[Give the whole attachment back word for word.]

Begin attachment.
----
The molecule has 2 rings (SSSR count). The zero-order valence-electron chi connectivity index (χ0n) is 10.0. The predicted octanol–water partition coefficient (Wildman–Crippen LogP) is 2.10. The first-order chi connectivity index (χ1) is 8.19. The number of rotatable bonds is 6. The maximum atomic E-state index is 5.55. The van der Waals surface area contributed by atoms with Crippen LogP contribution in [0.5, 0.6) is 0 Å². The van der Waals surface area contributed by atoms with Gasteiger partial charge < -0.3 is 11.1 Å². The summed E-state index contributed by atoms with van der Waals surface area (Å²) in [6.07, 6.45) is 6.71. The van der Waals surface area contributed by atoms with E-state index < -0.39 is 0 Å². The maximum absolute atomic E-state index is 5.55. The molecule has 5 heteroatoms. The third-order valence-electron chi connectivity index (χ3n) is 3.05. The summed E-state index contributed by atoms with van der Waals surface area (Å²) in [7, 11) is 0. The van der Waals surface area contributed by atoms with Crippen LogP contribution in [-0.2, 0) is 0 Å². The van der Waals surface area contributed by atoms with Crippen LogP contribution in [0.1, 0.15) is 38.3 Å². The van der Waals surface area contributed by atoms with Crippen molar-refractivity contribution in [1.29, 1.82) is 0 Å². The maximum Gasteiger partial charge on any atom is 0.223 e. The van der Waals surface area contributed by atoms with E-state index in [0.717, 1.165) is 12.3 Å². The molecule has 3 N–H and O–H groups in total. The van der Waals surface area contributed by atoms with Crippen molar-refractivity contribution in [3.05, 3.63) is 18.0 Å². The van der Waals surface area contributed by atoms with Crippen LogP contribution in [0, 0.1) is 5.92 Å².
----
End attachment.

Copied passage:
The molecule has 2 rings (SSSR count). The zero-order valence-electron chi connectivity index (χ0n) is 10.0. The predicted octanol–water partition coefficient (Wildman–Crippen LogP) is 2.10. The first-order chi connectivity index (χ1) is 8.19. The number of rotatable bonds is 6. The maximum atomic E-state index is 5.55. The van der Waals surface area contributed by atoms with Crippen LogP contribution in [0.5, 0.6) is 0 Å². The van der Waals surface area contributed by atoms with Gasteiger partial charge < -0.3 is 11.1 Å². The summed E-state index contributed by atoms with van der Waals surface area (Å²) in [6.07, 6.45) is 6.71. The van der Waals surface area contributed by atoms with E-state index < -0.39 is 0 Å². The maximum absolute atomic E-state index is 5.55. The molecule has 5 heteroatoms. The third-order valence-electron chi connectivity index (χ3n) is 3.05. The summed E-state index contributed by atoms with van der Waals surface area (Å²) in [7, 11) is 0. The van der Waals surface area contributed by atoms with Crippen LogP contribution in [-0.2, 0) is 0 Å². The van der Waals surface area contributed by atoms with Crippen LogP contribution in [0.1, 0.15) is 38.3 Å². The van der Waals surface area contributed by atoms with Crippen molar-refractivity contribution in [1.29, 1.82) is 0 Å². The maximum Gasteiger partial charge on any atom is 0.223 e. The van der Waals surface area contributed by atoms with E-state index in [0.717, 1.165) is 12.3 Å². The molecule has 3 N–H and O–H groups in total. The van der Waals surface area contributed by atoms with Crippen molar-refractivity contribution in [3.05, 3.63) is 18.0 Å². The van der Waals surface area contributed by atoms with Crippen LogP contribution in [0, 0.1) is 5.92 Å².